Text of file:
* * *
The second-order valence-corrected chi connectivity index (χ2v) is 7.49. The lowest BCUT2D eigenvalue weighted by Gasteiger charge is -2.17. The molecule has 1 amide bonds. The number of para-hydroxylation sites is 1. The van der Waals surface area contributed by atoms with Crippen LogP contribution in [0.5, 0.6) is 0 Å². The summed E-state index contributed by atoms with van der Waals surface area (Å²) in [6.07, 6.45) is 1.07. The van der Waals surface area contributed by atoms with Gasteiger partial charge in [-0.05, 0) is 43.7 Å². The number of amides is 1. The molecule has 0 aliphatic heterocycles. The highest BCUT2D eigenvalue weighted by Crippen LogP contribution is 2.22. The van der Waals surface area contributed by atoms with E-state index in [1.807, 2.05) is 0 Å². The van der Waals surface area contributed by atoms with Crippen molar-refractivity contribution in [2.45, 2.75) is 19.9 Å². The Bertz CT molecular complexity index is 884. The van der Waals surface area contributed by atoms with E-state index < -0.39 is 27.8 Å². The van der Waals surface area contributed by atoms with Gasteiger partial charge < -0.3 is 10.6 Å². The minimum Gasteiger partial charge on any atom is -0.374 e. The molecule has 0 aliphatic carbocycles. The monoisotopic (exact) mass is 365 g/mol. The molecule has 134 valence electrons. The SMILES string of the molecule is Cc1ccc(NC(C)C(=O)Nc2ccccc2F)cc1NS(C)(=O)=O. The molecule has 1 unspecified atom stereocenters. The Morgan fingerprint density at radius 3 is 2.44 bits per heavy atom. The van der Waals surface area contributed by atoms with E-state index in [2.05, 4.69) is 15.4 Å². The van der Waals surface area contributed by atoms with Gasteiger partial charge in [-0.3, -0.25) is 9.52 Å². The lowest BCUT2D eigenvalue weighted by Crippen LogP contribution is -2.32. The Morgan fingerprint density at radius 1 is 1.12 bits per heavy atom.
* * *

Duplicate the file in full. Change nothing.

The second-order valence-corrected chi connectivity index (χ2v) is 7.49. The lowest BCUT2D eigenvalue weighted by Gasteiger charge is -2.17. The molecule has 1 amide bonds. The number of para-hydroxylation sites is 1. The van der Waals surface area contributed by atoms with Crippen LogP contribution in [0.5, 0.6) is 0 Å². The summed E-state index contributed by atoms with van der Waals surface area (Å²) in [6.07, 6.45) is 1.07. The van der Waals surface area contributed by atoms with Gasteiger partial charge in [-0.05, 0) is 43.7 Å². The number of amides is 1. The molecule has 0 aliphatic heterocycles. The highest BCUT2D eigenvalue weighted by Crippen LogP contribution is 2.22. The van der Waals surface area contributed by atoms with E-state index in [1.807, 2.05) is 0 Å². The van der Waals surface area contributed by atoms with Crippen molar-refractivity contribution in [2.45, 2.75) is 19.9 Å². The Bertz CT molecular complexity index is 884. The van der Waals surface area contributed by atoms with E-state index < -0.39 is 27.8 Å². The van der Waals surface area contributed by atoms with Gasteiger partial charge < -0.3 is 10.6 Å². The minimum Gasteiger partial charge on any atom is -0.374 e. The molecule has 0 aliphatic carbocycles. The monoisotopic (exact) mass is 365 g/mol. The molecule has 134 valence electrons. The SMILES string of the molecule is Cc1ccc(NC(C)C(=O)Nc2ccccc2F)cc1NS(C)(=O)=O. The molecule has 1 unspecified atom stereocenters. The Morgan fingerprint density at radius 3 is 2.44 bits per heavy atom. The van der Waals surface area contributed by atoms with E-state index in [2.05, 4.69) is 15.4 Å². The van der Waals surface area contributed by atoms with Gasteiger partial charge in [-0.3, -0.25) is 9.52 Å². The lowest BCUT2D eigenvalue weighted by Crippen LogP contribution is -2.32. The Morgan fingerprint density at radius 1 is 1.12 bits per heavy atom.